-   informed consent will be sought from each
    subject, and will be appropriately documented,
    IRB Review and Approval (46.111)
                (cont’d)
This section of the regulations provides the
criteria for IRB approval of research. It
includes requirements, such as:

-   the research plan makes adequate provision
    for monitoring of data,

-   adequate provisions for privacy/confidentiality
    of subjects,

-   when subjects are likely to be vulnerable –
    adequate safeguards have been included
             45 CFR 46 – Vulnerable
                  Populations
    Subpart D – Children
     –     No greater than minimal risk – one signature may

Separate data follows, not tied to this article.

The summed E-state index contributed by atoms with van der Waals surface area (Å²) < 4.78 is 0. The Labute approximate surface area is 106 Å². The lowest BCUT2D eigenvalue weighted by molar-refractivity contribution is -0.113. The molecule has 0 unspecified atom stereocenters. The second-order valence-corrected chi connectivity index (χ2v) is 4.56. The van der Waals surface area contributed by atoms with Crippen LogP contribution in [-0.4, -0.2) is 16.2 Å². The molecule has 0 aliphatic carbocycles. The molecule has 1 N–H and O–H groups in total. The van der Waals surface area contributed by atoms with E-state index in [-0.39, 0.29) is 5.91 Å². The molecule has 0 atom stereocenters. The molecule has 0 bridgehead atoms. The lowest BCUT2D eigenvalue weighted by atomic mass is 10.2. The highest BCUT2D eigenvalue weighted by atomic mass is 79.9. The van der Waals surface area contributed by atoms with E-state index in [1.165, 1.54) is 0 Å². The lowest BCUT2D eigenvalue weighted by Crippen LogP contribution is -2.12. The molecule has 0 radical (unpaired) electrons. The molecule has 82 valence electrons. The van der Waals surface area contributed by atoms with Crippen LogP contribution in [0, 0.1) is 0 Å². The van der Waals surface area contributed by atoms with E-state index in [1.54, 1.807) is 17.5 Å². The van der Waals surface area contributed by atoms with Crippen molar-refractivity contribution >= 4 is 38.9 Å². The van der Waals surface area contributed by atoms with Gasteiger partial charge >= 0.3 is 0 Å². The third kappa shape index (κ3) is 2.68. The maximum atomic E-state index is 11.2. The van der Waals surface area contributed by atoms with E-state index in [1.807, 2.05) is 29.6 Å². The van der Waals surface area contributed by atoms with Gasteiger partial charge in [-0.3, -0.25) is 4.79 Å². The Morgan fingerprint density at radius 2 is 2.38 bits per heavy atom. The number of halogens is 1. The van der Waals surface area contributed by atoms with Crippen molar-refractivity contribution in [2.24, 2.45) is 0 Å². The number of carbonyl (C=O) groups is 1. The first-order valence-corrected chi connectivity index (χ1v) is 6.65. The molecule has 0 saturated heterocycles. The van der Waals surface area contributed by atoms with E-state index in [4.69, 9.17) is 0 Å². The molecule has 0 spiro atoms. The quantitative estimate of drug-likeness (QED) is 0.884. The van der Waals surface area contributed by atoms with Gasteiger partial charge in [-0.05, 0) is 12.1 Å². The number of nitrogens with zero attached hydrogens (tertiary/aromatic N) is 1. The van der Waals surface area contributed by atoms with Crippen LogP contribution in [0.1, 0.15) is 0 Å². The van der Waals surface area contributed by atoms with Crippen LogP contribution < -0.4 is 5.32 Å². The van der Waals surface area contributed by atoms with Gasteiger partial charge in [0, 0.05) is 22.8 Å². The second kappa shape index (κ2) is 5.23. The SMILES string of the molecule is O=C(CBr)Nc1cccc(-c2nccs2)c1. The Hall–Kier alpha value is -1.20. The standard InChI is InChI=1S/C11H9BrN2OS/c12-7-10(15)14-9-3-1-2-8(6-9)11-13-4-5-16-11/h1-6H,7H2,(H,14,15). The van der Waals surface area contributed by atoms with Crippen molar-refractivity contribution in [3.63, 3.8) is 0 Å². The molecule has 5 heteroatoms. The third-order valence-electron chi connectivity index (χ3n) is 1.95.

be sufficient
     –     Greater than minimal risk, prospect of direct benefit
           – one signature may be sufficient
     –     Greater than minimal risk, no prospect of direct
           benefit, likely to yield knowledge about
           condition/disorder – two signatures
     –     None of above, but opportunity to understand,
           prevent, alleviate serious problem affecting
           health/welfare of children – two signatures

UI Investigator’s Guide, Chapter 8, Section C
    Methods of Assuring Confidentiality

•   Gather data anonymously
•   Strip off identifiers
•   Certificates of confidentiality
•   Data brokering
•   Encryption of data stored online
•   “Ethical proofreading” of qualitative descriptions
•   Statistical methods
•   Inter-file linkage
•   Error inoculation
•   Top coding
   BPS Ethical Principles for Conducting
   Research with Human Participants 1
Respect and consideration for participants:
● (Informed) Consent
  ● provision of information about, e.g.
     • objectives of study (ensure promises realistic)